Decision of abandoning ship If the ship is flooding or is on fire and sinking, and the crew cannot control the situation safely, the vessel may need to be abandoned. The decision to abandon ship is taken by the Master. Upon deciding that the emergency is sufficiently severe and that no further action by the crew will improve the situation, the Master announces "Abandon Ship" on the PA system. Action in case of abandon ship Before abandoning ship, all persons onboard should: Put on warm clothing. Put on a lifejacket and proceed to their muster station. Assist children and those in need of help. Survival craft Ships are equipped with 2 types of survival craft: Lifeboats Liferafts Every craft is pre-equipped with rations and various equipment designed to aid survival at sea. The Master will decide the number and location of the survival crafts to be launched, depending on the number of personnel and the nature of the emergency.
Equipment The ship's muster list details the duties and responsibilities of each crew member in the event of the need to abandon ship. Personnel are also assigned to carry : Extra food and rations. Distress pyrotechnics Walkie-talkies. An emergency position indicating radio beacon (EPIRB). Search and rescue transponders (SART). Further equipment and rations should only be collected if time and safety permit.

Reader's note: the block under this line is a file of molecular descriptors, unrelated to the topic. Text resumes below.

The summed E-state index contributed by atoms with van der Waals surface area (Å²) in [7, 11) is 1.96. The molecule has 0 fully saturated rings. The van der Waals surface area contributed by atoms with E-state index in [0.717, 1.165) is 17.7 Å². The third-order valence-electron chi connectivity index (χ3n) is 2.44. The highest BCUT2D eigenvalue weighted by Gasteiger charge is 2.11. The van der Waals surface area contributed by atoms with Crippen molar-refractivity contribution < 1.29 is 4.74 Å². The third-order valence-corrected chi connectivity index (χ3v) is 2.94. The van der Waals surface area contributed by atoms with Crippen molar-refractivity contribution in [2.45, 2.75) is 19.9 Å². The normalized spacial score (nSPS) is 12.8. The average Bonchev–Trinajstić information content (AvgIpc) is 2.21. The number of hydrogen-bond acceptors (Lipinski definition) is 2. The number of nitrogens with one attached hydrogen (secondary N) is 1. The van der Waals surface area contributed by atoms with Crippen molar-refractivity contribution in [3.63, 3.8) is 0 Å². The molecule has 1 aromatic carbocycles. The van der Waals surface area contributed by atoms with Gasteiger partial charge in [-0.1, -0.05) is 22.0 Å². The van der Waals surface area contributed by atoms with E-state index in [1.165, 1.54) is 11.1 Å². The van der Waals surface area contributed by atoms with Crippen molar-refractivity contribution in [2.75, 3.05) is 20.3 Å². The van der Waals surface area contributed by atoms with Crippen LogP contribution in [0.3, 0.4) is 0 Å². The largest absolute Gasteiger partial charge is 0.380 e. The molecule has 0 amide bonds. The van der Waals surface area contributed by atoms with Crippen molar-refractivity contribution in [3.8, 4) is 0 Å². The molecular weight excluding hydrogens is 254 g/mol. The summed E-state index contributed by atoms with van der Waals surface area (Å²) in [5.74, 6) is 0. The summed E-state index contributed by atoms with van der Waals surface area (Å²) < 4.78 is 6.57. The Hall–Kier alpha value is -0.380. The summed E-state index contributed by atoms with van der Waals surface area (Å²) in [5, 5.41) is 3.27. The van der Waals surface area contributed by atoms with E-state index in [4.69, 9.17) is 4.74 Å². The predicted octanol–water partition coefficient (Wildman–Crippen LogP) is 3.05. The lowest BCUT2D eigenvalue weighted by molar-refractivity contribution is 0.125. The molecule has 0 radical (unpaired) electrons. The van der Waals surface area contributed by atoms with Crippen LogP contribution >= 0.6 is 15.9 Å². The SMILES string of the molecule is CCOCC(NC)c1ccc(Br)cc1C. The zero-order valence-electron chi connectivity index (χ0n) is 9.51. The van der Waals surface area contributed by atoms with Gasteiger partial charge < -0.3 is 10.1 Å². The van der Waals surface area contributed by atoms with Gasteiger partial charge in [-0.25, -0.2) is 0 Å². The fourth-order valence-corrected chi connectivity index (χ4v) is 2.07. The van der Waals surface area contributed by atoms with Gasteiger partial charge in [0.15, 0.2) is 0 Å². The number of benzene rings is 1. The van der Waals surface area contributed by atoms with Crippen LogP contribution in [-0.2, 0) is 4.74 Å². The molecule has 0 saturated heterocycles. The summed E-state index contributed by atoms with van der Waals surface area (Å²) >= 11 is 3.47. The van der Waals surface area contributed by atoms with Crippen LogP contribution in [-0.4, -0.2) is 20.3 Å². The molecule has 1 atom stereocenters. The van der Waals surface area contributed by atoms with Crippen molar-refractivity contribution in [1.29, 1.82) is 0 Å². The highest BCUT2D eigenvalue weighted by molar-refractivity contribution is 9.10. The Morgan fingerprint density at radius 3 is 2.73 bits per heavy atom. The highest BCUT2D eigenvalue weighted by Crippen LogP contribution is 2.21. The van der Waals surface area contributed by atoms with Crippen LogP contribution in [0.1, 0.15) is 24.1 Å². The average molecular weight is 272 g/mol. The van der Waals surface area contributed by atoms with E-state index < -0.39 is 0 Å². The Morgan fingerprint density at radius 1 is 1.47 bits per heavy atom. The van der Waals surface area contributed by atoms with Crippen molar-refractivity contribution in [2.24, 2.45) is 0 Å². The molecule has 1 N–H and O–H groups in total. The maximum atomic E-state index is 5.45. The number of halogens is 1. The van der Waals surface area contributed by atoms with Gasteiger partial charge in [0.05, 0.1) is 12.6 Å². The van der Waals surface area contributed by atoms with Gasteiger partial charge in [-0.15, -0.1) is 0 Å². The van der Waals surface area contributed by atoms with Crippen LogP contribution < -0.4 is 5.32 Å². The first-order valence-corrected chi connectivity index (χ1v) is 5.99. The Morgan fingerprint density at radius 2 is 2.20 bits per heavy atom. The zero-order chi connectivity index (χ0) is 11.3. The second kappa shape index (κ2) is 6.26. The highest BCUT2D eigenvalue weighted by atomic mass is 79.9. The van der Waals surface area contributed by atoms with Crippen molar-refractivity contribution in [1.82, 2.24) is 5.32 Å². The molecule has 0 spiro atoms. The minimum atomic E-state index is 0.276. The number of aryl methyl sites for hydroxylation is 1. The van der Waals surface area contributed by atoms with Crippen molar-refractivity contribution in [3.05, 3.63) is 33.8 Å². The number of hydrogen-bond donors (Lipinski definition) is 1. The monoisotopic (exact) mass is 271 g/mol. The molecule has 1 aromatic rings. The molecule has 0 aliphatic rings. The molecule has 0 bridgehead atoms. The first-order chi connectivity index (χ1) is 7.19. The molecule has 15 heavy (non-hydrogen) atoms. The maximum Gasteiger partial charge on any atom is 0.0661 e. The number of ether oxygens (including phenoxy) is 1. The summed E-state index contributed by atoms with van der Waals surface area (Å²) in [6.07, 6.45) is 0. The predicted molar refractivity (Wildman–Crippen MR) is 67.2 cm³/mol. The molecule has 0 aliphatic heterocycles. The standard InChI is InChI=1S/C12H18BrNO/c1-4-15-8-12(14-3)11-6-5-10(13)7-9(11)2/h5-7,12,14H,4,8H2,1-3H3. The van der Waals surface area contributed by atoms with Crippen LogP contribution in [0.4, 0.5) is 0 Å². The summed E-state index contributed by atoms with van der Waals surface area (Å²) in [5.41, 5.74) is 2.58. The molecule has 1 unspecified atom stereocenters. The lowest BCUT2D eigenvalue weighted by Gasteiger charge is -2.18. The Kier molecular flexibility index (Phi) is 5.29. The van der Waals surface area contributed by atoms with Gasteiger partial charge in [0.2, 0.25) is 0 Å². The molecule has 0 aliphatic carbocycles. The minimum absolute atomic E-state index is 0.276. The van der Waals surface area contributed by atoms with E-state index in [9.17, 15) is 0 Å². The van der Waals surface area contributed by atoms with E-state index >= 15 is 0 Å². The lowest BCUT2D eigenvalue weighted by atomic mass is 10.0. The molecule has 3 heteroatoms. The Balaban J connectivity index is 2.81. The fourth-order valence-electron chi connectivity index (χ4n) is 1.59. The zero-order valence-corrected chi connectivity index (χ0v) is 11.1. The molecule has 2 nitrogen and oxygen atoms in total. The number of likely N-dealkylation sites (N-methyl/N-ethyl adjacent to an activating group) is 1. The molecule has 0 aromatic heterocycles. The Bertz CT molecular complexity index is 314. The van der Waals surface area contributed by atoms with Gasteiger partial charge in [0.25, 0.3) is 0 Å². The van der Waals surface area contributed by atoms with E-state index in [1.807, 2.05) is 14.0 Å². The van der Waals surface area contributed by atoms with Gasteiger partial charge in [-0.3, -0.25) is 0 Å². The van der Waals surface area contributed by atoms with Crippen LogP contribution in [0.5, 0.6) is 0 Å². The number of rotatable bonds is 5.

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Survival After abandoning the ship: All the survival crafts should keep close together. All personnel in the survival craft should remain calm. If necessary keep warm by huddling together. Do not drink seawater. Arrange lookout watches. Use flares only when there is a vessel in the vicinity. Fix the SART in a high position to increase chances of being spotted. Search and rescue All persons and vessels must assist others in distress at sea, whenever they can safely do so. In this section we will learn about: Communication procedures. Search and rescue operations. Completion of search. Communication procedure To co-ordinate a prompt and efficient rescue effort, proper procedures have to be followed. These procedures include communication between: Ship to shore: Information about the incident. Shore to shore: Co-ordination between search and rescue authorities. Shore to ship: Instructions to the vessel in distress and the assisting ships. Ship to ship: Information exchange between ships in the vicinity and the vessel in distress. Search and rescue operation ["he International Aeronautical and Maritime Search and Rescue Manual (IAMSAR Manual) provides detailed guidelines for all authorities and ships that are likely to )e involved in a search and rescue (SAR) mission at sea. Here are various terms used during Search and Rescue operations: MRCC. Search action plan. Search pattern. OSC. MRCC Maritime rescue co-ordination centers (MRCC) are land-based authorities established to efficiently organize and coordinate the conduct of search and rescue operations within a region. MRCCs acknowledge the distress alert in their specified areas and communicate with the ship in distress to assess the situation. An MRCC has the authority to summon all available resources to assist in the rescue effort.